The proposed solution focuses on using a combination of solar energy and super-capacitors to reduce the dependency of large vehicles (e.g.: Buses) on conventional energy and in parallel enhance battery life by preventing deep discharge cycles.
Although a lot of advancements are happening in the direction of employing clean energy in the automotive sector (e.g.: Electric vehicles), the implementation has been minimal, mainly due to high initial costs, acceptance issues and technological challenges. The option of replacing the existing huge vehicle base with the renewable technology is thus, unthinkable.
The solution primarily focuses on harnessing solar energy via photovoltaic (PV) panels installed on the rooftop of the vehicle and using the produced energy to supply the auxiliary loads of the vehicle (e.g: lights, doors, TV/DVD/Music system, refrigerator, heating systems in food carts, cooling in food transport containers etc) thus reducing the energy intake from the fuel which runs the alternator which is driven by a prime mover, the conventional internal combustion engine as in our case.
The second part of the solution focuses on using super capacitors which are charged to full capacity by PV panels on a priority basis to supply the required peak power during vehicle start-up, thus avoiding deep discharges of the battery. This could significantly enhance the useful lifetime of the battery. (Lead acid batteries being the chunk of the batteries used around the world and with its well-known negative impact on the environment, extension of the battery life can go a long way in making the world sustainable.)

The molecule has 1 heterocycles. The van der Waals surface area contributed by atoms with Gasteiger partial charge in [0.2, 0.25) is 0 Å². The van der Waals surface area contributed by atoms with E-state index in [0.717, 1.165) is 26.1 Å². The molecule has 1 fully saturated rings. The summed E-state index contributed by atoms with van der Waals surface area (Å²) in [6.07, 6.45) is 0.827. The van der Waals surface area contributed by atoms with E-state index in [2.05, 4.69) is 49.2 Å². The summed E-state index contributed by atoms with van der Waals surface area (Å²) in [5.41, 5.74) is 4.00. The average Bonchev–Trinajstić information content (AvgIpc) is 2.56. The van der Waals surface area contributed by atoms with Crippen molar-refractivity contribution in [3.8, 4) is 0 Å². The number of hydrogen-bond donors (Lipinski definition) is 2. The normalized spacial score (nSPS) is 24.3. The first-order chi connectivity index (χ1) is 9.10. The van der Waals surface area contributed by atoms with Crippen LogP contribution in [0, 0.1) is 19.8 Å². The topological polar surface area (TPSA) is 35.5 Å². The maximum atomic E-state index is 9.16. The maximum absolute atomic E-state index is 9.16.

The proposed solution can be implemented as a retrofit, possibly in the form of a modular unit. In the initial phase, the solution may be implemented in intercity routes (Primarily concentrating on the Indian scenario) where large stretches of highway are continuously exposed to the sun. The market potential looks promising as a minimal investment and maximum utilization is seen and without disturbing the existing vehicle setup. However, the major investment is in the direction of the solar panels and government participation goes a long way in deciding the market potential.
The working principle is quite simple with a main controller optimally managing the various functional cases of the setup.
• A completely charged super capacitor supplies initial energy for starting the vehicle.
• During vehicular movement, solar energy is continuously harvested with the following priorities-charge super capacitor, charge the battery and then supply auxiliary loads.
• Based on the availability of the sun the main controller switches the operating states between battery, solar and the corresponding local/auxiliary loads.
• Once the infrastructure is well developed, advanced functionalities like grid integration, local micro-grid development can be integrated.
The indigenous solution is seen to be low in costs and easy in implementation. Source-ability and manufacture-ability are not seen to be a challenge. This is seen as a quick and efficient means to contribute to the sustainability keeping in view of falling price of PV panels, thus resulting in an innovative solution for the near future.